1. A friend from germany sent me this pocket journal and I have been using it as my mini mixed media art journal! I totally love it!! Now, thanks to you I know the name to find some more hopefully in the netherlands 🙂 Thanks!!

  5. You should check out the Life Vermillion notebooks. The A6 is slightly larger than the standard 3.5 X 5.5 but it’s still very pocketable. Outstanding, very fp friendly paper without excessive dry times.

    1. These look great, I believe they’ve been out of stock every time I’ve went to place an order from Jetpens. I need to really work on using the notebooks I have now.

  6. I don’t have any first hand experience, but I’ve read that Scout notebooks are among the best for fountain pens. I keep meaning to order some to try.

  7. I think Scout does a good job. That’s what I keep in my passport wallet on me at all times and I use both sides with a fountain pen and usually don’t think about dry times. I don’t usually use BB’s though. They are also available on Amazon.

    1. The InkJournal pocket notebooks are made with the same paper as the Scout books. And they have neat fountain pen related images on the covers of each book.

      1. I’ve found that those Ink Journals are very prone to bleed through. I know I have a few on a shelf somewhere that I have to revisit. Interesting!

  8. Yes, yes, yes. I have come to realize that the term, “not fountain pen friendly” means “not big-fat nib, wet ink, big fancy slow writing friendly.” Not that there isn’t a time for that, but pocket notebooks are for pulling out, writing in a few lines, and sticking them back into the pocket. My little Rhodia notebook is an ink journal that never leaves the office.

    I came to fountain pens having decided to convert from pocket index cards to notebooks and I really like Field Notes. Why I decided to use fountain pens is another story, but I just stick to fine nibs and live with some shadowing. What I’m looking for with a pocket notebook are “standing in the goat paddock and writing a quick note to buy more hay” fountain pen and ink combos that work for me.Some pens and inks stay inside, others go out to play.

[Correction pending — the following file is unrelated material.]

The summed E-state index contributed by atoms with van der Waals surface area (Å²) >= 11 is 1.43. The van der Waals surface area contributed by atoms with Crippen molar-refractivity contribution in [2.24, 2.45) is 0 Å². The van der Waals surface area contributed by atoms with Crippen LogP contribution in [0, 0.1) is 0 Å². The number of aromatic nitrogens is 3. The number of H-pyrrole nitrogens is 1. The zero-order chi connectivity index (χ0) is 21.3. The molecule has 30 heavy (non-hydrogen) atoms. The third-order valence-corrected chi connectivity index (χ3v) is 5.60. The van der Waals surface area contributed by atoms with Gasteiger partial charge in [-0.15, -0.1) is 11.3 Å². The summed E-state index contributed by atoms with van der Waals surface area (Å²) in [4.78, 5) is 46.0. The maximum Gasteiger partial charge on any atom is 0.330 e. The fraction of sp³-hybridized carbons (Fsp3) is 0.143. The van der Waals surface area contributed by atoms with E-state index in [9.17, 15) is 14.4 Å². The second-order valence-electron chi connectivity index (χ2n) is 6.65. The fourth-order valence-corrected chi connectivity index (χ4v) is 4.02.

Even so, I’ve been vexed with some of the Field Notes paper choices. I really wanted to like the Red Blooded, but the paper is just barely acceptable even for me. Sounds like I should at least give the Doane notebooks a try.

    1. Thanks for the comment! Definitely true, there are some pens that are meant to be knocked around (I never worry about my EF Lamy Safari with some Sailor Kiwa Guro Black) but some are totally not (my Montblanc never leaves it’s pen case).

      I agree with you, I wish there was some more consistency. The Cold Horizon books are pretty awful, even with gel pens. Not a huge fan of those. I’ve found the County Fair editions to have some pretty decent paper though.

      1. County Fair was my first pocket notebook. I might not be so enamored with Field Notes if I had started with a different edition. In the future I’ll wait for the reviews before ordering a new edition.

    1. I’m learning so many good things!

      I have a Banditapple large (weird) tablet size book that does work pretty well.

      Might have to check out the pee wees too. I think I already own enough pocket notebooks to last two lifetimes haha.

  9. Great post! I stumbled upon this blog from the Tactile Turn KS project. Quick question – what is the name of the leather notebook holder you have pictured in this post – it’s sweet.

    1. It was actually custom made by someone for me! They don’t make them commercially though. It’s a Midori-style cover – try googling those!

      That one’s covering a Word. Notebooks Standard Memorandum.

  10. Have you noticed a difference between the “Garage Series” and the regular black utility notebooks? The garage series says they are made with 60 lb paper and the regular black are made with 80 lb paper.

    1. I haven’t used the regular black Utility Notebooks, only the garages series. I believe the Garage Series is the same paper as the Flap Jotter, which I really like.

      I’ll have to look into it!

  11. I think you brought up a good point. I, myself, can’t really use pocket notebooks in my pocket. The smaller the clothing, the smaller (and less useful) the pockets. I hate ballpoints because they make ink globs that drive me up the wall. I purchased a Tomoe River notebook from Paper For Fountain Pens and used this link to make a template for a grid in the size I wanted. I copied it onto normal sized paper and left a flap that I folded over and place on the page behind for a writing guideline. I then use that same page like Reecey mentioned above. Probably not a great idea for everyone but, it keeps me from writing uphill or smearing. I use an EF Kaweco Sport or Liliput for writing on the go. They actually DO fit into my pocket!